Examining the Impact of Search Engine Ranking and Personalization on Consumer Behavior: Combining Bayesian Modeling with Randomized Field Experiments

In this paper, we examine how different ranking and personalization mechanisms on product search engines influence consumer online search and purchase behavior.  To investigate these effects, we combine archival data analysis with randomized field experiments.  Our archival data analysis is based on a unique dataset containing approximately 1 million online sessions from Travelocity over a 3-month period.  Using a hierarchical Bayesian model, we first jointly estimate the relationship among consumer click and purchase behavior, and search engine ranking decisions.  To evaluate the causal effect of search engine interface on user behavior, we conduct randomized field experiments.  The field experiments are based on a real-world hotel search engine application designed and built by us.  By manipulating the default ranking method of search results, and by enabling or disabling a variety of personalization features on the hotel search engine website, we are able to empirically identify the causal impact of search engines on consumers’ online click and purchase behavior.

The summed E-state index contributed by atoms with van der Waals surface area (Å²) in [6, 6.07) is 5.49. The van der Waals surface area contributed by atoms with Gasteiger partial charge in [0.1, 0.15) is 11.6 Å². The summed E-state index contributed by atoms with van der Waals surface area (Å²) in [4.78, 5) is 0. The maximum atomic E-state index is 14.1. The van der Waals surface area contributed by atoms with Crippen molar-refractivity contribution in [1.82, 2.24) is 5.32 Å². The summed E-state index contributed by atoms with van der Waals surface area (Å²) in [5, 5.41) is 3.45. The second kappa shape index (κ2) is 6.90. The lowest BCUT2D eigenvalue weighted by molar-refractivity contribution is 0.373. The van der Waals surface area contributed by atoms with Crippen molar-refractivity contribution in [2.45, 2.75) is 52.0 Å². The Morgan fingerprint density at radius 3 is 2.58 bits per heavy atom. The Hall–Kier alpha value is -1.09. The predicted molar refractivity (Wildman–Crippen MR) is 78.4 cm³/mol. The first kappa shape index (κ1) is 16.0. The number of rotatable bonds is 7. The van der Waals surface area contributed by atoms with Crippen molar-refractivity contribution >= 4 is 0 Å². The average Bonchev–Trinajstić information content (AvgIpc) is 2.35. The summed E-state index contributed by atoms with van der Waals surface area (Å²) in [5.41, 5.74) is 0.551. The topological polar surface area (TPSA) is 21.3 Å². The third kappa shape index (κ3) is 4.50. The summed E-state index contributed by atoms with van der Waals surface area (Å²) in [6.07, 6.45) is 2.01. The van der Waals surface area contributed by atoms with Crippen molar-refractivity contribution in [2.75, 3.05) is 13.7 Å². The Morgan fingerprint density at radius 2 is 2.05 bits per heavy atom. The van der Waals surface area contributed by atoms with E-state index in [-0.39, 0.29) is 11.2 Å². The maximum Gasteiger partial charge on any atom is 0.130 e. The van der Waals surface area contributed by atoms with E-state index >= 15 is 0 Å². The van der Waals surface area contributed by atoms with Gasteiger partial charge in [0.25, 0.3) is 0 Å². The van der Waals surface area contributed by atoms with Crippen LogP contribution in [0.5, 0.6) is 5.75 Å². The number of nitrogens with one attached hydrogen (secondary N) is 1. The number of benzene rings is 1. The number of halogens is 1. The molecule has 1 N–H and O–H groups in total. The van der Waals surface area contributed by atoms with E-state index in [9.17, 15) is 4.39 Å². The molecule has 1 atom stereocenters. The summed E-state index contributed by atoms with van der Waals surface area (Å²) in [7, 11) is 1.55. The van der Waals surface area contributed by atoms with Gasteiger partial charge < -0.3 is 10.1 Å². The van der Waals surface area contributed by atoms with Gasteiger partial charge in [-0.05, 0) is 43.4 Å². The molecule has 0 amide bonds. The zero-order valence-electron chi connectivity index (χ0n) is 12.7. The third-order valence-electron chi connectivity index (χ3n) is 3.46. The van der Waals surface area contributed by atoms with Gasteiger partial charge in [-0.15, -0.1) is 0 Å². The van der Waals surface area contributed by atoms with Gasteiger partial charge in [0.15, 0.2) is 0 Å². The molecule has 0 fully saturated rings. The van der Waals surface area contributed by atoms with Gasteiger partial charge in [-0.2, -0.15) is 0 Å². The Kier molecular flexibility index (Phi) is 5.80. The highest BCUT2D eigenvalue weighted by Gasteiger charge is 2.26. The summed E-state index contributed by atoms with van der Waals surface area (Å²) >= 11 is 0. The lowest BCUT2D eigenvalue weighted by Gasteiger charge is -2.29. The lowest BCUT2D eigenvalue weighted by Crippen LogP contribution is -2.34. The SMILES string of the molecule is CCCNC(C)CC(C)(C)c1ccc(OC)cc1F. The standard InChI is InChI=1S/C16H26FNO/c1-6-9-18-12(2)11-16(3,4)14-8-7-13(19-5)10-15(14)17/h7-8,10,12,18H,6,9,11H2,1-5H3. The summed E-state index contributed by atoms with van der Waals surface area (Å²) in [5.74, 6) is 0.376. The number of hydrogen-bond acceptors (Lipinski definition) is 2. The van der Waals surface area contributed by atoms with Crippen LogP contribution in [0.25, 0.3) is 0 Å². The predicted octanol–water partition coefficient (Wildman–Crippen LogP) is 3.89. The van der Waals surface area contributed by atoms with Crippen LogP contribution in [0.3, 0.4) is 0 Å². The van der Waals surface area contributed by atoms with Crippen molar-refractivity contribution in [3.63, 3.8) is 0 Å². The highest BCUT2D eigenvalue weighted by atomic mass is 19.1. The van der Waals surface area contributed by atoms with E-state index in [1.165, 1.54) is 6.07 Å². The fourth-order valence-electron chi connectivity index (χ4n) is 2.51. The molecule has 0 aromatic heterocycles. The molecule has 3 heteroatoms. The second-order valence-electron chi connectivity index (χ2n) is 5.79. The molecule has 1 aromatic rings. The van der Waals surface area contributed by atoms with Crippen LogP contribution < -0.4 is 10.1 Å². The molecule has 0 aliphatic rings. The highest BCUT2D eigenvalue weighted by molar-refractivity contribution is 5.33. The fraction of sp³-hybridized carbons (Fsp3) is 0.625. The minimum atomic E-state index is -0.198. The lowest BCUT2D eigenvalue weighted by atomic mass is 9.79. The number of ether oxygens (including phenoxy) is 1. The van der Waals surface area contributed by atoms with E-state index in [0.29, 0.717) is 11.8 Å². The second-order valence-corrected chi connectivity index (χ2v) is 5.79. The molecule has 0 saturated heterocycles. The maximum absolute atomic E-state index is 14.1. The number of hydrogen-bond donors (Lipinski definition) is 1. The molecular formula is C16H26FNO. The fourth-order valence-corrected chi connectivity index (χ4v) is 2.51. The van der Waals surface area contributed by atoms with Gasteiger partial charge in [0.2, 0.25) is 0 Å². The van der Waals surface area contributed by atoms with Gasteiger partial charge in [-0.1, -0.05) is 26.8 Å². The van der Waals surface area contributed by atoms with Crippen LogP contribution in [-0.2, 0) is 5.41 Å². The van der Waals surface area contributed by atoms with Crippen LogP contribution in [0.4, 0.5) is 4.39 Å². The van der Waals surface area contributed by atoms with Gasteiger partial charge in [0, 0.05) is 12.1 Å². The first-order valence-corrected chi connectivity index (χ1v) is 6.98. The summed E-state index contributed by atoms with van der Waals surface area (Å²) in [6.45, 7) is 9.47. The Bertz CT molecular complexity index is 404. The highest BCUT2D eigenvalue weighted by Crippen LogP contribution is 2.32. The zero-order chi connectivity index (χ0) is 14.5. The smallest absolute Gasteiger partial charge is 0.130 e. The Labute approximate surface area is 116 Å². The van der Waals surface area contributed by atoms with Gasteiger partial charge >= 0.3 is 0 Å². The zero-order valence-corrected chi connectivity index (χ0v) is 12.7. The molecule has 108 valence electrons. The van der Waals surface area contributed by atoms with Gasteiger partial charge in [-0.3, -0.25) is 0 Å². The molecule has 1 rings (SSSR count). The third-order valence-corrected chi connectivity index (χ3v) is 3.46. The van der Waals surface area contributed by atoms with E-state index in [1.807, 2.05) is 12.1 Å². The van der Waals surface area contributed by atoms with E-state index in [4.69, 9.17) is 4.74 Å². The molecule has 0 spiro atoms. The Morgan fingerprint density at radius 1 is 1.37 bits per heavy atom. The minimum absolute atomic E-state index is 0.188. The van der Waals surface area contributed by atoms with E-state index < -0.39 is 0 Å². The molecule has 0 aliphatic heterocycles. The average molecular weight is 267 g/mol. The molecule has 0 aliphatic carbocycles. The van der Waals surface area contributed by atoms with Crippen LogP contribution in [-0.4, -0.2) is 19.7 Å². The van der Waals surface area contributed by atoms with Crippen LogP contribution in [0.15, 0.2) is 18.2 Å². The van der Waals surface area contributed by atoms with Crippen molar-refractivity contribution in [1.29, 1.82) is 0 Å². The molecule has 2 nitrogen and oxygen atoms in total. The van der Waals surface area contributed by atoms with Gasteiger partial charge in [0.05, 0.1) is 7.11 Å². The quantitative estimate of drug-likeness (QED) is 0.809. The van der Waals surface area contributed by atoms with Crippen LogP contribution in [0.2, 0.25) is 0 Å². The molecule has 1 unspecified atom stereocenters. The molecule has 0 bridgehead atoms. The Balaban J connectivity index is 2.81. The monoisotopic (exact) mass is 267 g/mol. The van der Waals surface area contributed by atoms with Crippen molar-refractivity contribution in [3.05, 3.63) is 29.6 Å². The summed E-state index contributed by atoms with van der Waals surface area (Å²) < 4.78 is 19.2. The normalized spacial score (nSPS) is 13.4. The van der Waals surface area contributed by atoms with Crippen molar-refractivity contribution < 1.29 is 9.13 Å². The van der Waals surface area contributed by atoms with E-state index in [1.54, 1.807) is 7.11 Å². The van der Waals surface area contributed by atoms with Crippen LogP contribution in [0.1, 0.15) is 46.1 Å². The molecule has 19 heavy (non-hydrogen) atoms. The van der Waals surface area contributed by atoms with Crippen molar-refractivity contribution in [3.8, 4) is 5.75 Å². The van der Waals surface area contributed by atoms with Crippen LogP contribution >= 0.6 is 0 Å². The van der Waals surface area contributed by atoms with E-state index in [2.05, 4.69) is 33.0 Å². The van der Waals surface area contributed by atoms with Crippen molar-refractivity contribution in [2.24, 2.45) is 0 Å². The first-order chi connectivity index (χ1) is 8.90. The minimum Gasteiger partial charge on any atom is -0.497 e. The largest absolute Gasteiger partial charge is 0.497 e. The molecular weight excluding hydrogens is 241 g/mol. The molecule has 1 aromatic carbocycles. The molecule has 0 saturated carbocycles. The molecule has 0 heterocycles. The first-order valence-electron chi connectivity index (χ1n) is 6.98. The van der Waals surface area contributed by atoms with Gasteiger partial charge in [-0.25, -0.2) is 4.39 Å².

The archival data analysis and the randomized experiments are consistent in demonstrating that ranking has a significant effect on consumer click and purchase behavior.  We find that hotels with a higher reputation for providing superior services are more adversely affected by an inferior screen position.  In addition, a consumer utility-based ranking mechanism yields the highest click and purchase propensities in comparison to existing benchmark systems such as ranking based on price or customer ratings.  Our randomized experiments on the impact of active vs. passive personalization mechanisms on user behavior indicate that although active personalization (wherein users can interact with the recommendation algorithm) can lead to a higher click-through rate compared to passive personalization, it leads to a lower conversion rate when consumers have a planned purchase beforehand.  This finding suggests that active personalization strategies should not be adopted ubiquitously by product search engines.  On a broader note, our inter-disciplinary approach provides a methodological framework for how econometric modeling, randomized field experiments, and IT-based artifacts can be integrated in the same study towards deriving causal relationships between variables of interest.